More Fans Being Allowed Into Stadiums Boosts Home Team Advantage, Kind Of
This season’s opening day in baseball was a sight to behold as hordes of fans filled stadiums around the country for the first time in over a year due to the pandemic. Does this bring forth home team advantage? If so, how does it affect the matches?
Major League Baseball had allowed a small number of fans to attend a selection of last postseason’s bouts but relaxed the restrictions with their ruling this Spring, setting a hopeful tone to the rest of the baseball season.
Most stadiums started by allowing 10,000-15,000 fans into the stadium with social distancing and mask-wearing mandates, although no negative COVID tests or vaccinations were required.
As the season has progressed, more and more fans have been allowed to come to check out the diamond and cheer on their favorite team, prompting the oddsmakers to slowly return to placing more emphasis on playing at home and in front of a spirited conglomeration.
Home Team Advantage | Disparities Between Odds
Disparities between odds were evident with the Astros, Braves and Rangers, who were allowed to seat 50%-100% of their fans; conversely, teams like the Mets, Red Sox and Yankees were given strict limits on how many spectators they could accommodate in their stands.
This means that while any of the first three teams had a much greater chance of winning at home, according to sportsbooks, the New York and New England squads did not get much of a betting advantage by playing at home.
Returning fans also add expectations, which can cause certain teams to rise while others may fall. One team that represents the dichotomy in performing in relaxed and pressurized environments is the Minnesota Twins, who won the American League Central Division last season with a 36-24 record and are currently last at 26-40.
The Twins have suffered their fair share of injuries this season, but they have also fallen drastically in most major pitching categories and are 2-8 in extra-inning contests.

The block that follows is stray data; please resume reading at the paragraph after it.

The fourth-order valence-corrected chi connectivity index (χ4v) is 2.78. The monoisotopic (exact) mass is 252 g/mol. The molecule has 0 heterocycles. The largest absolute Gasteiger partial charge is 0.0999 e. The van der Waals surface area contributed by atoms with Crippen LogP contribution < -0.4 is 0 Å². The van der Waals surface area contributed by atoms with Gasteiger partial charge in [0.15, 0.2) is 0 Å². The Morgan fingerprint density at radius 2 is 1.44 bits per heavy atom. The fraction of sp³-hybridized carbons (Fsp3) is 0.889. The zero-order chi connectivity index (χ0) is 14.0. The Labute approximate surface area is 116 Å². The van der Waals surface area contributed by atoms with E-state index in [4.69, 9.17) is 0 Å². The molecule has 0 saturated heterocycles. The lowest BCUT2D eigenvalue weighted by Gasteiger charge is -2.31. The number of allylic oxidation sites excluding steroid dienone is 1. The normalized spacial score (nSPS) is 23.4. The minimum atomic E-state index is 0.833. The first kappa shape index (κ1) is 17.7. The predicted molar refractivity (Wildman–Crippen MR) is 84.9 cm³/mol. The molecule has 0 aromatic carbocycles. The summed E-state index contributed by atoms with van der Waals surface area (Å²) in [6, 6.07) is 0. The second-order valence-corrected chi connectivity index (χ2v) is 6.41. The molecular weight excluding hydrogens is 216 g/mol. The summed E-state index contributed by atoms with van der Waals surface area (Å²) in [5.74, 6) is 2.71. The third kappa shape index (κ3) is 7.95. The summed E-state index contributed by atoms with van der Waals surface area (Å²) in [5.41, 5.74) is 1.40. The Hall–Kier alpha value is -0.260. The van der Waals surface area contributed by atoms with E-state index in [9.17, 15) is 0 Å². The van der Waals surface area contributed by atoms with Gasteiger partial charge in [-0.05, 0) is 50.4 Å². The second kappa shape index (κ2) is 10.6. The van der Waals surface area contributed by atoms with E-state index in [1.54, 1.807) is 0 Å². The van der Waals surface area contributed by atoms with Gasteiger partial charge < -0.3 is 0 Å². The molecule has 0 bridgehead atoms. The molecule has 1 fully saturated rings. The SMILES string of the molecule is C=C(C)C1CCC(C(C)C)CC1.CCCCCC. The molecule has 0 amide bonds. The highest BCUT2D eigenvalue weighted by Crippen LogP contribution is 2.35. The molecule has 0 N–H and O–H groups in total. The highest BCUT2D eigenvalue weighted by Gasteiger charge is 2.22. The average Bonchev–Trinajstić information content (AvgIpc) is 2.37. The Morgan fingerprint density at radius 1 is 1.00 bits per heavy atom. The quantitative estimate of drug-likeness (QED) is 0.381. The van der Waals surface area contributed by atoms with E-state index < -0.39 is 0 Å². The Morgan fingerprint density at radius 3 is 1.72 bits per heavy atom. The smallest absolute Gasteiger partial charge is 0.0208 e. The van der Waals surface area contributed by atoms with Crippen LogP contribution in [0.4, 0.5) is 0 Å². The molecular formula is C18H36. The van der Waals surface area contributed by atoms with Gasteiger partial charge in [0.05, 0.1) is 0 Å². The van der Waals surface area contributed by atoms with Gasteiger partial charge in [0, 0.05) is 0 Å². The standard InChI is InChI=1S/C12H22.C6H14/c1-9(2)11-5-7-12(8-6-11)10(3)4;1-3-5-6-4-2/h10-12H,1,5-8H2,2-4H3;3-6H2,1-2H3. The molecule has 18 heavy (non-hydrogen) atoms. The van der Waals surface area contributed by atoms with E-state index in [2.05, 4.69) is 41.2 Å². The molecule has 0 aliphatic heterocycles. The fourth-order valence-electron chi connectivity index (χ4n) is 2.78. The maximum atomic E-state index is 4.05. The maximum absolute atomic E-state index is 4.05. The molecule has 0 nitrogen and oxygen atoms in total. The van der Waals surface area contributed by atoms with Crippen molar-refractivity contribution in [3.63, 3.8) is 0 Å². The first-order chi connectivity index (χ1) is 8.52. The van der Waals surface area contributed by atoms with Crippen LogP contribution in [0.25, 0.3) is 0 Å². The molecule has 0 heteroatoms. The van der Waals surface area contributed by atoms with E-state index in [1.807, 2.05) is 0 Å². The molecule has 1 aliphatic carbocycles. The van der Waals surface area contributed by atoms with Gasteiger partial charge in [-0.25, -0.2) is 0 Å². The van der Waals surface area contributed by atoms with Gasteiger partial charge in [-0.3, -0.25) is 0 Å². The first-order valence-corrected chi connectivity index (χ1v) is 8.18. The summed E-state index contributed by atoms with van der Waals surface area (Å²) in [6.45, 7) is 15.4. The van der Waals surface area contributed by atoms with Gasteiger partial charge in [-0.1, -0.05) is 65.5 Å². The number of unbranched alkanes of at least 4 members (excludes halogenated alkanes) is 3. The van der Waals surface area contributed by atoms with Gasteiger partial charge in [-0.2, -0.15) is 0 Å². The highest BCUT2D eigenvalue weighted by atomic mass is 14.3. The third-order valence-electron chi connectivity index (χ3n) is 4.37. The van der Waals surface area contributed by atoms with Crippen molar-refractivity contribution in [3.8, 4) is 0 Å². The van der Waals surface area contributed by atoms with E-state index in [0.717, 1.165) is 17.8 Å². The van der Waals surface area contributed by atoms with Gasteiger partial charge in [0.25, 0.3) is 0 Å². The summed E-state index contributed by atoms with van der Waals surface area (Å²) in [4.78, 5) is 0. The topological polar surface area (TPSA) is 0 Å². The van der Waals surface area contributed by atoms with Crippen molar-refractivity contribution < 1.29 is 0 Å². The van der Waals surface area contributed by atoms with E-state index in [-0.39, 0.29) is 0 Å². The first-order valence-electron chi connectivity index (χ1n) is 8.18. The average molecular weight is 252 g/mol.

It could be a coincidence that returning fans have put more pressure on their team and caused them to perform worse in big moments on the mound or down the stretch, but they are not the only team to suffer a similar fate.
Road teams, ironically, are also winning more games this season (45.6%) than they did during the previous one (44.3%). This could be the result of those expectations weighing down upon lesser home teams who feel that they must live up to the moment.
A stat that supports this and shows that home team advantage may help better teams and hurt worse teams is as follows: this year, 12 of the 13 teams with the best record in baseball have winning records at home and on the road, while during the heart of the pandemic in America last year, only nine of the 13 best teams won more times than they lost on the road.
This shows that the teams currently atop the ladder are consistently performing well overall, while last year’s teams were inconsistent.
So, in conclusion, yes, the numbers show that more fans returning to stadiums does help the home team’s chances of winning— if that team is good. If they are poor or inconsistent, the faithful onlookers may be creating too much pressure for their team to handle.
Keep an eye on this situation for the rest of the regular season, but come playoff time, hammer the home team more times than not.
One more note: welcome back baseball, welcome back fans, and welcome back America. The world is still far from normal, but it is starting to look like it once did before. Getting fans back into the stadium is great for the sport and the country as a whole. Get the popcorn popping and the seventh inning stretching because baseball is back!
Grant Mitchell is a sportswriter and multimedia contributor for the Sports 2.0 Network dealing with basketball, football, soccer, and other major sports: you can connect with him on Twitter @milemitchell to stay up to date with the latest sports news and to engage personally with him.